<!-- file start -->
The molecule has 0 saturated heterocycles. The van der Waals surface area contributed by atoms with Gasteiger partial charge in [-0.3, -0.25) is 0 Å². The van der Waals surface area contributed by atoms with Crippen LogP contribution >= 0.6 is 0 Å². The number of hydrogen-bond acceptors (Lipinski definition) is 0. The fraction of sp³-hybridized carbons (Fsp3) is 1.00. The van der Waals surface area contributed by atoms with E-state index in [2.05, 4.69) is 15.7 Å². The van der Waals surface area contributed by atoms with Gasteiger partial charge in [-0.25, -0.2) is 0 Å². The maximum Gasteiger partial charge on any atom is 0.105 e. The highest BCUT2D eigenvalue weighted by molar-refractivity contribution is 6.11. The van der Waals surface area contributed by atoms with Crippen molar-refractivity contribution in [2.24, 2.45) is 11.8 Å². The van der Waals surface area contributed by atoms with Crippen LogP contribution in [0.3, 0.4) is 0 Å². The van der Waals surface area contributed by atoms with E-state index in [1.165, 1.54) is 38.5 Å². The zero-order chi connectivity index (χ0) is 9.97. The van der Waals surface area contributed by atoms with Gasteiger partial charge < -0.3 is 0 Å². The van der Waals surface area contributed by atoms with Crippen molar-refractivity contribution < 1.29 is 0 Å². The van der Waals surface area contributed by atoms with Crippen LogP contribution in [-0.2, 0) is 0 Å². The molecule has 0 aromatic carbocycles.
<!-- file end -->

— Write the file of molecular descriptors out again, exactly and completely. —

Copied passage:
The molecule has 0 saturated heterocycles. The van der Waals surface area contributed by atoms with Gasteiger partial charge in [-0.3, -0.25) is 0 Å². The van der Waals surface area contributed by atoms with Crippen LogP contribution >= 0.6 is 0 Å². The number of hydrogen-bond acceptors (Lipinski definition) is 0. The fraction of sp³-hybridized carbons (Fsp3) is 1.00. The van der Waals surface area contributed by atoms with E-state index in [2.05, 4.69) is 15.7 Å². The van der Waals surface area contributed by atoms with Gasteiger partial charge in [-0.25, -0.2) is 0 Å². The maximum Gasteiger partial charge on any atom is 0.105 e. The highest BCUT2D eigenvalue weighted by molar-refractivity contribution is 6.11. The van der Waals surface area contributed by atoms with Crippen molar-refractivity contribution in [2.24, 2.45) is 11.8 Å². The van der Waals surface area contributed by atoms with Crippen LogP contribution in [0.3, 0.4) is 0 Å². The van der Waals surface area contributed by atoms with E-state index in [1.165, 1.54) is 38.5 Å². The zero-order chi connectivity index (χ0) is 9.97. The van der Waals surface area contributed by atoms with Gasteiger partial charge < -0.3 is 0 Å². The van der Waals surface area contributed by atoms with Crippen molar-refractivity contribution < 1.29 is 0 Å². The van der Waals surface area contributed by atoms with Crippen LogP contribution in [-0.2, 0) is 0 Å². The molecule has 0 aromatic carbocycles.